I am wondering if there wouldn't be more room for improving the
locking of a pointer when an atomic operation is being made since I've
noticed that one could increase the SPINLOCK_COUNT in
lib/builtins/atomic.c to (1 << 13) which is a 8x increase of available
locks if we also change the type of the atomic lock which currently is
uintptr_t to a single byte (uint8_t) which I think is more appropriate
since the lock can only have two states for other systems than
Am I missing something? This seems like choosing uintptr_t was intentional.
It’s mostly about false sharing and depends a bit on how the atomics are implemented for any given architecture and microarchitecture. In many implementations, the atomicity is guaranteed by the cache coherency protocol, so the granularity is one cache line. With 64 byte cache lines and an 8-byte lock, you have 8 locks per cache line, so with 2^10 locks there’s a 1/128 chance of false sharing causing contention on the locks even when two addresses map to different locks. With int8_t on the same system you now have 64 locks per cache line, so a 1/16 chance of false sharing.
Additionally, on many architectures there are no atomic instructions for atomics that work on quantities smaller than a register (or a 32-bit value on 64-bit systems). For example, on MIPS you have 32- and 64-bit load-linked and store-conditional. If you want to do an 8-bit compare and swap, then you will encounter contention with other operations on the same 32-bit value, even on a microarchitecture that supports word-granularity atomics (using something finer grained than the cache coherency protocol). Even on systems where the ISA supports 8-bit atomics, they’re often microcoded as shift and mask sequences.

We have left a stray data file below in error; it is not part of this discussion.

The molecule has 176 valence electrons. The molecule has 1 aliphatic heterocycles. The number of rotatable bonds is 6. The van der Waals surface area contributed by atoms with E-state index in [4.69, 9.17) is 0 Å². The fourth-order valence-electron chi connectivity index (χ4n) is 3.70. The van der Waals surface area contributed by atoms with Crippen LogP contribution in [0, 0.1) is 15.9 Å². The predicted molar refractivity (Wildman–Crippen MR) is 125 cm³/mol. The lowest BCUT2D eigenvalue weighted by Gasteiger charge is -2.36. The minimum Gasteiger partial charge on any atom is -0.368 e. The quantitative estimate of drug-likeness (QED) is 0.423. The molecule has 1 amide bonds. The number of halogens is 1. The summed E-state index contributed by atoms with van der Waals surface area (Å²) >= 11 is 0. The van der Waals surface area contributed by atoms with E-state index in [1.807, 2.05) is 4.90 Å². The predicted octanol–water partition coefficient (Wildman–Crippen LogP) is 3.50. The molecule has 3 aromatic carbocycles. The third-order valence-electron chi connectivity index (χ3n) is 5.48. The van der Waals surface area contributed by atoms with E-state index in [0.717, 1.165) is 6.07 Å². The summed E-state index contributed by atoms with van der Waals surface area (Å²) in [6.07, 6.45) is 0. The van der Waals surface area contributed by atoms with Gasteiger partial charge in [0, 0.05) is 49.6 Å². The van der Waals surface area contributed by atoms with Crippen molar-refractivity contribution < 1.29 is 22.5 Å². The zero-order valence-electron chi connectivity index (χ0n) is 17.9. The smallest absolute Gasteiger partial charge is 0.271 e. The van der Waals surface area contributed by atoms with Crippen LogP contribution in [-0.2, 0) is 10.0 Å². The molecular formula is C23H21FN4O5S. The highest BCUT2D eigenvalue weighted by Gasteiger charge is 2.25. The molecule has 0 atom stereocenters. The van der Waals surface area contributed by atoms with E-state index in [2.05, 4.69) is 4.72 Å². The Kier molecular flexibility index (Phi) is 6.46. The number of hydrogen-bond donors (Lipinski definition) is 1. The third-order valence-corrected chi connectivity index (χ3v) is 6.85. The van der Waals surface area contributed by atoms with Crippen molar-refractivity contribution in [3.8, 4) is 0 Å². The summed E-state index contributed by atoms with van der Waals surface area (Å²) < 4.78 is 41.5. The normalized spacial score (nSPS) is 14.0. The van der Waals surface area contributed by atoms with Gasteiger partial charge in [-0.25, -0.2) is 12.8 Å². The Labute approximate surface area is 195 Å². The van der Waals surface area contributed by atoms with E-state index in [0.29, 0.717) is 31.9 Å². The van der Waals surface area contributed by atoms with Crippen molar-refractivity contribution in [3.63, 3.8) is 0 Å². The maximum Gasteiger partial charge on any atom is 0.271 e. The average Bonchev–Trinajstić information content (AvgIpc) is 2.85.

Note: On Linux, we should be using futexes, but no one who uses Linux appears to care enough to implement this code path.
Do you have an example in which lock contention here is a bottleneck? I’d be interested in seeing it. If you do encounter contention here, then you’d likely see more of a speedup simply bumping SPINLOCK_COUNT without changing the underlying type. There’s no reason on most systems not to allocate 64KB for the spinlock array: memory is cheap, most of it won’t be in the cache, and a more sparse structure will reduce contention.